Anna Marie Jarvis was born in Webster, West Virginia on May 1,
1864. According to historical records, at an early age, Anna heard
mother express hope that a memorial would be established for all
mothers, living and dead. Anna's mother, Mrs. Anna M. Jarvis, had
been instrumental in developing "Mothers Friendship Day" which was
part of the healing process of the Civil War. Mrs. Jarvis had
established a group of Mother's Day Work Clubs in Webster, Grafton,
Fetterman, Pruntytown, and Philippi, (West Virginia) to improve
health and hygiene practices and conditions before the beginning of
the Civil War. During the Civil War, Mrs. Anna Jarvis urged the
Mothers's Day Work Clubs to declare their neutrality and to help both
Union and Confederate soldiers. The clubs treated the wounded and
fed and clothed soldiers that were stationed in the area.
Near the end of the war, the Jarvis family moved to the larger town
Grafton, West Virginia. Naturally, as West Virginians fought on both
sides during the war (the state, incorporated into the Union in 1864,
was part of Virginia before the war), there was great tension when
soldiers returned home. In the summer of 1865, Anna Jarvis organized
a Mothers's Friendship Day at the courthouse in Pruntytown to bring
together soldiers and neighbors of all political beliefs. The event
complete success promoting friendship and peace. Mothers'
Friendship Day became an annual event for several years.
After the death of her father in 1902, Anna --along with her mother
and sister, Lillie -- moved to Philadelphia to reside with her
Claude. It wasn't long after that her mother died. When Mrs. Jarvis
died on May 9, 1905, her daughter Anna was resolved to honor her.
She also felt that even though the U.S. was a hard working,
industrialized nation, the adult children of her generation had
negligent in the treatment of their parents. In 1907, Miss Anna began
campaign to establish a national Mother's Day. Anna led a small
tribute to her mother at Andrews Methodist Church on May 12 of that
year, the 2nd anniversary of her mother's death. It was from that
moment on that she dedicated her life to establishing a nationally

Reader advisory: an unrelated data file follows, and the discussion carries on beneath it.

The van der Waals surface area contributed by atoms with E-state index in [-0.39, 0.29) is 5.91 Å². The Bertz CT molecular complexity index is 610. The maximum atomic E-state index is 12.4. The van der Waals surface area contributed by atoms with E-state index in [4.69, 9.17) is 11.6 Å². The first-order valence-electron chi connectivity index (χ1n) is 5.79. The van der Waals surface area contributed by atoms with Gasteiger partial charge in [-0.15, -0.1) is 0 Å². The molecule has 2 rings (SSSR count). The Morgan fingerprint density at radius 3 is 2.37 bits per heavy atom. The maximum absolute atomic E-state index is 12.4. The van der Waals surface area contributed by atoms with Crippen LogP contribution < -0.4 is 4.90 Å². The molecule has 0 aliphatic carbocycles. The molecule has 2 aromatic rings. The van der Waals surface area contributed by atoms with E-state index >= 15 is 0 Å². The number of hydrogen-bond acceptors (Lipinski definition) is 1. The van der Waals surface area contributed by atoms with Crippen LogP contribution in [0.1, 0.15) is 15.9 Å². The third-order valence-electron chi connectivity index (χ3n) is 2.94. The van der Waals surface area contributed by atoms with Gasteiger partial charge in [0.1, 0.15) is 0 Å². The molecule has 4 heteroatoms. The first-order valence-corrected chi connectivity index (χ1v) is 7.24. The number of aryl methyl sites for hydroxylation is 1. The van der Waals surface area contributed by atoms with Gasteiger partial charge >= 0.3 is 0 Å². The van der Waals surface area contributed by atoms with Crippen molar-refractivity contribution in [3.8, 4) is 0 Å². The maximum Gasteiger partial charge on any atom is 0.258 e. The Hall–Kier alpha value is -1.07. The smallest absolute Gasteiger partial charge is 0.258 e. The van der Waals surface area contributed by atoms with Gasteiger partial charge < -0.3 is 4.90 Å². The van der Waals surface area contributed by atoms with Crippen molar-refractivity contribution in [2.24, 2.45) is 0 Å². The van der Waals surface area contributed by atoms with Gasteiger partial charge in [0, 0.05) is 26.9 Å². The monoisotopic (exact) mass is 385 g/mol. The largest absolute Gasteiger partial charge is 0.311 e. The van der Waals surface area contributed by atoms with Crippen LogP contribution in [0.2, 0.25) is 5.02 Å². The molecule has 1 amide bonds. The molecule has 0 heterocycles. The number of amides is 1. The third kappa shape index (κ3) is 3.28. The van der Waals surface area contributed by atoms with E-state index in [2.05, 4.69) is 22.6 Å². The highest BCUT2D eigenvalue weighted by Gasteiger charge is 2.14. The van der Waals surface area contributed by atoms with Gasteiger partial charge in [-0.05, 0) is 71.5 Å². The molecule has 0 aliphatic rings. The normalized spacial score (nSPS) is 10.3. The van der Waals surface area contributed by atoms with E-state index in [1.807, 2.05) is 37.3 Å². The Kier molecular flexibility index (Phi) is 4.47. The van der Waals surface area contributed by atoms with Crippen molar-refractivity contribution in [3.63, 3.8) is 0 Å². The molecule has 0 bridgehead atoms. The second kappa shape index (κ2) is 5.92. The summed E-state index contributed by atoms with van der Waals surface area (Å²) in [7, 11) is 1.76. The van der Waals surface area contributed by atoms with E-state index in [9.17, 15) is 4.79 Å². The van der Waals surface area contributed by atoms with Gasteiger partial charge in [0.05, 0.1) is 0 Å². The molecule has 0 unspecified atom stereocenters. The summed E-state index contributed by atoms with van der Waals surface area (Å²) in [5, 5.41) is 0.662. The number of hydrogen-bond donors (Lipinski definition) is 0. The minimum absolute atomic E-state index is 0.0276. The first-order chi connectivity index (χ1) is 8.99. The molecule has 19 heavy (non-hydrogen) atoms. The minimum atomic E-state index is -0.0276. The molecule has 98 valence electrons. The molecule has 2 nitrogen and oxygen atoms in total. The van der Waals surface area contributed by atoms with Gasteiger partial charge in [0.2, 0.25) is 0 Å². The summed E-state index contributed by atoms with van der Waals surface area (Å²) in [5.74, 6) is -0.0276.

recognized Mother's Day. By the next year, Mother's Day was also
celebrated in her own city of Philadelphia.
Miss Jarvis and her supporters began to write to godly ministers,
evangelists, businessmen, and politicians in their crusade to
national Mother's Day. This campaign was a success. By 1911,
Mother's Day was celebrated in almost every state in the Union. In
1914, President Woodrow Wilson made the official announcement
proclaiming Mother's Day as a national holiday that was to be held
each year on the second Sunday of May.
The one-woman crusade of Anna Jarvis is often overlooked in history
books. Women during the early 1900s were engaged in so many other
reform efforts that the history behind Mother's Day is often
It is likely, however, that it was these other reforms and the
they opened for women that paved the way for Anna Jarvis to succeed
in her campaign for Mother's Day.
It must be noted that, while Miss Jarvis spent most of her adult life
striving to create a special day to honor mothers, in the end, she
disappointed with the way Mother's Day turned out. As the popularity
of the holiday grew, so did its commercialization. What she had
intended as a day of sentiment quickly turned into a day of profit.
the end, shortly before her death, Anna Jarvis told a reporter that
was sorry she ever started Mother's Day.
Patricia Chadwick is a freelance writer and creator of History's
Women Website at http://www.HistorysWomen.com. Visit her site
and sign up for her FREE weekly newsletter.
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